• The change in private inventories added a surprisingly large 2.07% to the bottom line number, a sharp improvement from -1.26% in Q2. Then again judging by the number of empty shelves and bogged down supply chains, this estimate looks just a "little" unrealistic.
  • Net trade subtracted -1.15% from the bottom line GDP print, a deterioration from the -0.19% net exports print in Q2.
  • Finally, government added 0.14% to the bottom line number, also an improvement to the -0.36% recorded last quarter.

Putting the personal spending in context, the contribution of just personal consumption of motor vehicles and parts to the overall GDP growth number was a whopping -2.4%, the second-worst print on record after Q2 1980. Part in parcel, motor vehicle output dropped 8.3% last quarter, the first quarterly drop since the last three months of 2020. On that note, Ford Motor Co. warned yesterday that chip shortages could last into not just next year, but 2023, even if the company did anticipate improvement in supplies in coming quarters.

Indeed, when looking under the cover of consumer spending, it was purchases of goods that showed the weakness. Spending on services provided a 3.4 percentage point bump to growth last quarter. That’s the second-best of the past four quarters. But it was spending on durable goods that really weighed -- wiping off 2.7 percentage point of growth last quarter. These are things like appliances and autos, which have been particularly badly hit by transport and other supply-chain issues.

Some more context: the level of spending on goods last quarter was 13.3% stronger than the final three months of 2019, before the pandemic struck. This feeds into the argument of many economists that actually inflation is at least as much a demand-side phenomenon than a supply-side one.

There’s notably bigger spending today, and yet payrolls are almost 5 million off of the peak reached in February 2020. And it’s not like new ports or transport networks were built since late 2019. So, as Bloomberg notes, there’s all this strain of extra demand, with supply capacity not having expanded: "No wonder prices are going up."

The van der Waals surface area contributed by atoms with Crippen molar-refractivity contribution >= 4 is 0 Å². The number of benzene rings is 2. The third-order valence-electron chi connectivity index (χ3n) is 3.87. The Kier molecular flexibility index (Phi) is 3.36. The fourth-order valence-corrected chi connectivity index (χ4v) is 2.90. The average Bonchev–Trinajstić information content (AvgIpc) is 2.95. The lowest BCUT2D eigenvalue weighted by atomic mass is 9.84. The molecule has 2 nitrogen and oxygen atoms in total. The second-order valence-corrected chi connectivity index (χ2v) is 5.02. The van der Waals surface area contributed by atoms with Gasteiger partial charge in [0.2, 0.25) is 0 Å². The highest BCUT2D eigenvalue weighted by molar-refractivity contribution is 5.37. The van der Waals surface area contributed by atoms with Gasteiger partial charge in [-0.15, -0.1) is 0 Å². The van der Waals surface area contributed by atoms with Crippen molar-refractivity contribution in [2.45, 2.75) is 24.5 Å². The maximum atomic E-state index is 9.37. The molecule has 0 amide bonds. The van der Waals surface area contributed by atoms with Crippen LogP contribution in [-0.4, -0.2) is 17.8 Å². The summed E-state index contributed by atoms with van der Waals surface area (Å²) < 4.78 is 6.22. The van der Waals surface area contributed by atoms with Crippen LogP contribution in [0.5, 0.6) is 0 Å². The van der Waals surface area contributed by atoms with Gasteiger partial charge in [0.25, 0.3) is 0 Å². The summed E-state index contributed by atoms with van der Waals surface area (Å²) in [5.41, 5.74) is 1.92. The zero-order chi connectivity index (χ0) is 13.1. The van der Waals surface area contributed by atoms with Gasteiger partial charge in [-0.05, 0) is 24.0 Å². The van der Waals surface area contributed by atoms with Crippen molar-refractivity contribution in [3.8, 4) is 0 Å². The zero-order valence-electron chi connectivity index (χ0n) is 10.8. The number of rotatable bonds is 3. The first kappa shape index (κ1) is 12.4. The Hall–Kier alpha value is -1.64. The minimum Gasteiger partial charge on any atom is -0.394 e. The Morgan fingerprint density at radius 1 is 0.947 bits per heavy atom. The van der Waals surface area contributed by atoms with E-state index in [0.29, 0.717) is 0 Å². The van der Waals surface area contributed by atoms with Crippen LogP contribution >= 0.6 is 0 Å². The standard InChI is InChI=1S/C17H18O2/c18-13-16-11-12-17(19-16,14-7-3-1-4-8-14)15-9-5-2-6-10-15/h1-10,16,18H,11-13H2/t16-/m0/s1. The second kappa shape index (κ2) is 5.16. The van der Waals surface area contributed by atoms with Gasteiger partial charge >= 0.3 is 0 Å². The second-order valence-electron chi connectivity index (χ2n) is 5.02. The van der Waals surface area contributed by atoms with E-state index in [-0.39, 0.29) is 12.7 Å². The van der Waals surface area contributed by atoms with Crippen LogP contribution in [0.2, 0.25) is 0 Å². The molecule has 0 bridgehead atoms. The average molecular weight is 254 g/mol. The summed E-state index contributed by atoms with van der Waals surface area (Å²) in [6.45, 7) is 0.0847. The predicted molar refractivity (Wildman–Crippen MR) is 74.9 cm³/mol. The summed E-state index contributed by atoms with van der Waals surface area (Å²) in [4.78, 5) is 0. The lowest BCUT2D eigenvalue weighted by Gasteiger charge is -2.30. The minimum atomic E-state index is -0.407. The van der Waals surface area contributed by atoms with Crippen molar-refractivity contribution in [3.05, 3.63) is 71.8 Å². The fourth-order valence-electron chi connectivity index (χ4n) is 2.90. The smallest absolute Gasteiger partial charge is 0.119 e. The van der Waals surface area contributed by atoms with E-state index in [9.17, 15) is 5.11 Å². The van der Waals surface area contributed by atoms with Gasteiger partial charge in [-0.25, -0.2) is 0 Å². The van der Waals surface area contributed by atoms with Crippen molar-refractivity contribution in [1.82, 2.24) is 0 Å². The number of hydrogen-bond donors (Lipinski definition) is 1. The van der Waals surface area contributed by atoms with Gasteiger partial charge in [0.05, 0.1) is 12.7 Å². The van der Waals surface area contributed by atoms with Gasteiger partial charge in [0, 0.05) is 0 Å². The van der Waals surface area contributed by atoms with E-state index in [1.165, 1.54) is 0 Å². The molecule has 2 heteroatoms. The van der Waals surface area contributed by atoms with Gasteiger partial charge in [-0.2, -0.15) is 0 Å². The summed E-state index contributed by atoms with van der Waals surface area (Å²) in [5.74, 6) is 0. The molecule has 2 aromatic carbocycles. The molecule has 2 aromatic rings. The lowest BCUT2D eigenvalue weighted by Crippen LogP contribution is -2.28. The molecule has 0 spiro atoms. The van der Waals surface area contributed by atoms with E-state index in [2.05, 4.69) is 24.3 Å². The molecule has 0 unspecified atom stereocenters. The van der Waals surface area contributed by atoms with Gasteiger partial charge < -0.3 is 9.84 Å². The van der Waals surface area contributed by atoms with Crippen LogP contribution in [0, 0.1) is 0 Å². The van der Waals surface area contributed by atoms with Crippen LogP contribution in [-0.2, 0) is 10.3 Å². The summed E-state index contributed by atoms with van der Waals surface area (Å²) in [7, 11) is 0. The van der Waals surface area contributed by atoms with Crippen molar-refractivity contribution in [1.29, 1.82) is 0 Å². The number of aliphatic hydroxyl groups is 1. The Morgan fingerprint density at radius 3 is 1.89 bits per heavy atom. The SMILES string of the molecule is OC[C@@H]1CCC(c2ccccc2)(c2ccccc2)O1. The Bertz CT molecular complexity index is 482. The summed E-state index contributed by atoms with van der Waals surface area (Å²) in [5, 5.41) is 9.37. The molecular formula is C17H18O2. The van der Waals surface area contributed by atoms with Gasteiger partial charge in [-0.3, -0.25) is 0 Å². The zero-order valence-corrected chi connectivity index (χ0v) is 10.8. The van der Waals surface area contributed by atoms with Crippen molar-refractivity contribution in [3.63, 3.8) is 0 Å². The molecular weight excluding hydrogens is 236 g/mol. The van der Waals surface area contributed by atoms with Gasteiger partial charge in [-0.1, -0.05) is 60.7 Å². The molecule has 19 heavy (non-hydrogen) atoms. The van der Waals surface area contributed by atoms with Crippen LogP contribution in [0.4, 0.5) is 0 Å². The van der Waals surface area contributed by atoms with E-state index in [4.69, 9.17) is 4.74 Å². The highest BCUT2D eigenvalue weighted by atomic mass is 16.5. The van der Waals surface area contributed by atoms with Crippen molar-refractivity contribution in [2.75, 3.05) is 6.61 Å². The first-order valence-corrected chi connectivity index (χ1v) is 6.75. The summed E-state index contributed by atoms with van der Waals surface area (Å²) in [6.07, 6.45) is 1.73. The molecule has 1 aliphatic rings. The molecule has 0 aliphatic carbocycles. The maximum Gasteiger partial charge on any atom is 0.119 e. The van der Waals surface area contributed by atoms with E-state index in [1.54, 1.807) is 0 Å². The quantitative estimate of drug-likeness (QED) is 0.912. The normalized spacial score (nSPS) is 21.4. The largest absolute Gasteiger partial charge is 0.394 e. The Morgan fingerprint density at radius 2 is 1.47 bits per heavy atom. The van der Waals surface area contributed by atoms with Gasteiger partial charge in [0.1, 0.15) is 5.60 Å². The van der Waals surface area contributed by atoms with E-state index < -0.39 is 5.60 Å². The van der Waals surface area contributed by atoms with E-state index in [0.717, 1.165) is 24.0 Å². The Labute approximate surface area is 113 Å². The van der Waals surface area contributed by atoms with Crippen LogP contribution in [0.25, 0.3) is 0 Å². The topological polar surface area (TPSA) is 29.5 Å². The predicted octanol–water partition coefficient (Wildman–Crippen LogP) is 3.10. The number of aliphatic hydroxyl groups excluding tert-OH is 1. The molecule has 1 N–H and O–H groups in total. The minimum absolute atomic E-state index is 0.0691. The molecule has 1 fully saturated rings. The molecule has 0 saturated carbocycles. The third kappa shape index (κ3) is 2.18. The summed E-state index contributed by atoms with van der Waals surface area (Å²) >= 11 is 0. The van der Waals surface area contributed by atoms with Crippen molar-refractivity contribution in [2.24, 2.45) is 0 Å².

Meanwhile, looking at the inflation aspects of the report (which are stale as they have been already disclosed in monthly PCE data), the inflation gauge is worse than expected - 5.7% for the headline, versus 5.3% median estimate. The core was a little better at 4.5%, matching the prediction after rising 6.1% in the prior quarter. But it’s still an outsize reading for the price index tied to GDP.

Commenting on the report, JonesTrading’s Lutz says this readout “does not seem to have had much impact whatsoever.” He adds that it “feels like everyone thinks the main event for the week will be tomorrow’s Core PCE print.”  Also known as, he points out, the Fed’s preferred inflation measure.

Meanwhile Bloomberg rate strategist Ira Jersey notes that “one question the market will be asking itself as real growth trends are slowing amid higher inflation is will central banks, and the Fed in particular, have the willingness to fight inflation? For the Bank of Canada and others a single inflation mandate gives them cover, but for the Fed a slowing economy could spill into employment and cause the Fed to lag other, more hawkish central banks.”

And one final hot take from Paul Ashworth at Capital Economics who confirms precisely what we said back in August - the savings are all gone:“With enhanced unemployment benefits being withdrawn through the quarter, real personal disposable income contracted by 5.6% annualized, with the saving rate dropping to 8.9%, from 10.5%. That means the saving rate has now returned to its pre-pandemic level, leaving a lot less scope for households to boost their spending, although the current rate doesn’t allow for any savings accumulated during lockdowns.”